HARTFORD, CT — The Finance, Revenue, and Bonding Committee approved a bill Thursday that will delay implementation of what many are referring to as the “bond lock.”
The 26-25 party line vote, which involved some Democratic members switching their votes before the voting closed, would delay the bond covenant that was scheduled to begin on May 15, 2018.
The bill delays, from May 15, 2018, to July 1, 2019, the application of the bond covenant to the state spending cap and the caps on general obligation and credit revenue bond authorizations, allocations, issuances, and expenditures. However, it does not eliminate those caps, which were put in place by the two-year budget signed on Oct. 31, 2017.
Sen. John Fonfara, D-Hartford, who was the main proponent of the bond covenant, said he was the most concerned about the volatility cap and that won’t be delayed.
“This was all for me about the volatility cap,” Fonfara said following Thursday’s vote.
He said the legislation leaves the volatility cap in place and at the moment that’s more important than having the bond covenant for all of the caps.
Rep. Chris Davis, R-Ellington, said he hasn’t had enough conversations about the bond covenant to figure out if it would harm or benefit the state’s bond rating and its ability to borrow in the future.
The bill also requires the Office of Policy and Management (OPM) secretary, attorney general, comptroller, and treasurer to study the use of bond covenants as a mechanism to control state spending and bonding. By January 1, 2019, they must report their findings to the Finance Committee.
The legislation would essentially give a new administration time to decide whether it’s a mechanism they want to keep as part of Connecticut’s budgeting policy or eliminate.
Organizations like Connecticut Voices for Children said the bond covenant was a “novel, untested method of restraining state government.” They testified that it’s an approach to budgeting that has never been tested by any other state.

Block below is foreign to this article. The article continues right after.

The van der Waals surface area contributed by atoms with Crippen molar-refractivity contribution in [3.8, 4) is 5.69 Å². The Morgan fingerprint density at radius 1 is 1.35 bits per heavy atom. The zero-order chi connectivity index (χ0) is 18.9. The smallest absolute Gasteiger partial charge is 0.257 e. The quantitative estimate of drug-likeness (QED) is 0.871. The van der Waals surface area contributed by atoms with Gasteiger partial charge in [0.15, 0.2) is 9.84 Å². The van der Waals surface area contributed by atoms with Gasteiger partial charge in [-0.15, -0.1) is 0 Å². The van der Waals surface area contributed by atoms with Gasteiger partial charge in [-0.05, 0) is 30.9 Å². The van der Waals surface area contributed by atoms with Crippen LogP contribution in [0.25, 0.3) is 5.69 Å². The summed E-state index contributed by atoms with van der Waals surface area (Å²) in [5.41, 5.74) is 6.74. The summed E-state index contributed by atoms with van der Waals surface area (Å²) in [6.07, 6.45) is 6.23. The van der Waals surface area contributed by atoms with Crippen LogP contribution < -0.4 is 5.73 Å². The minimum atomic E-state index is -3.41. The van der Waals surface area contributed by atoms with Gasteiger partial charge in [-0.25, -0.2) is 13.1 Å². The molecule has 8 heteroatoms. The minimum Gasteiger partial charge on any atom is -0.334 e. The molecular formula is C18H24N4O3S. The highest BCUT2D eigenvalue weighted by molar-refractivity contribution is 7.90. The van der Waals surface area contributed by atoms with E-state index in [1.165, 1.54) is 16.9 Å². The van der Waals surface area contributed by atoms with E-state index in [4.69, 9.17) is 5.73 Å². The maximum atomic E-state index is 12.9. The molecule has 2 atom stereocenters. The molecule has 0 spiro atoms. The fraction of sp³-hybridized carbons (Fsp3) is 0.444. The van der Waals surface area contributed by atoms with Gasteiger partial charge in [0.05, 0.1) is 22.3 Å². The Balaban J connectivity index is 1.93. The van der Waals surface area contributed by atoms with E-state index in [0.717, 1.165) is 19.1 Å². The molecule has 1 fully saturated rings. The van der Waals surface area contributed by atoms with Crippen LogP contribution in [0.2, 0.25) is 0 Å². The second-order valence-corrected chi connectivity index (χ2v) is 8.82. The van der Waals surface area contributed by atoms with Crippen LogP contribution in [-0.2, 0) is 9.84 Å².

“To our knowledge and that of our national partners, no other state has attempted this restraint before,” Ellen Shemitz, executive director of Connecticut Voices for Children, testified earlier this month. “As a result, no one knows the full consequences of this provision, even though after it goes into effect, there is little we can do to stop it.”
She said because bonds are considered contracts, Connecticut would be legally bound to maintain these spending and revenue restraints— the spending cap, volatility cap, and bond cap—despite what future governors or legislatures might find to be in the best interests of the state.
“Any effort to break the covenant would invite litigation and risk significant penalties,” Shemitz said.
Connecticut Voices for Children lobbied to delay implementation of the bond covenant. But they weren’t alone.
Office of Policy and Management Secretary Ben Barnes also asked the committee to delay its implementation.
Barnes recommended the legislature consider delaying the effective date to provide time to analyze all the consequences of the language. He said it would also provide the next administration the opportunity to weigh in on the issues.
Alex Knopp, a former legislator and mayor, also lobbied against what he termed the “doomsday” bond covenant.
He worried that if the General Assembly were to take the unlikely step of violating this pledge by amending these budget caps and laws at any time over the next 10 years, the purchasers of the bonds would be able to enforce the covenant in court to demand immediate payment of their principal, interest and penalties, whether or not the state would be in a fiscal position to afford to fulfill its obligations.
Not many lawmakers or even lobbyists were even aware the provision was part of the two-year budget signed by Gov. Dannel P. Malloy last year.
Republicans on the committee voted against delaying it, while Democrats, including Fonfara, voted in favor of the delay.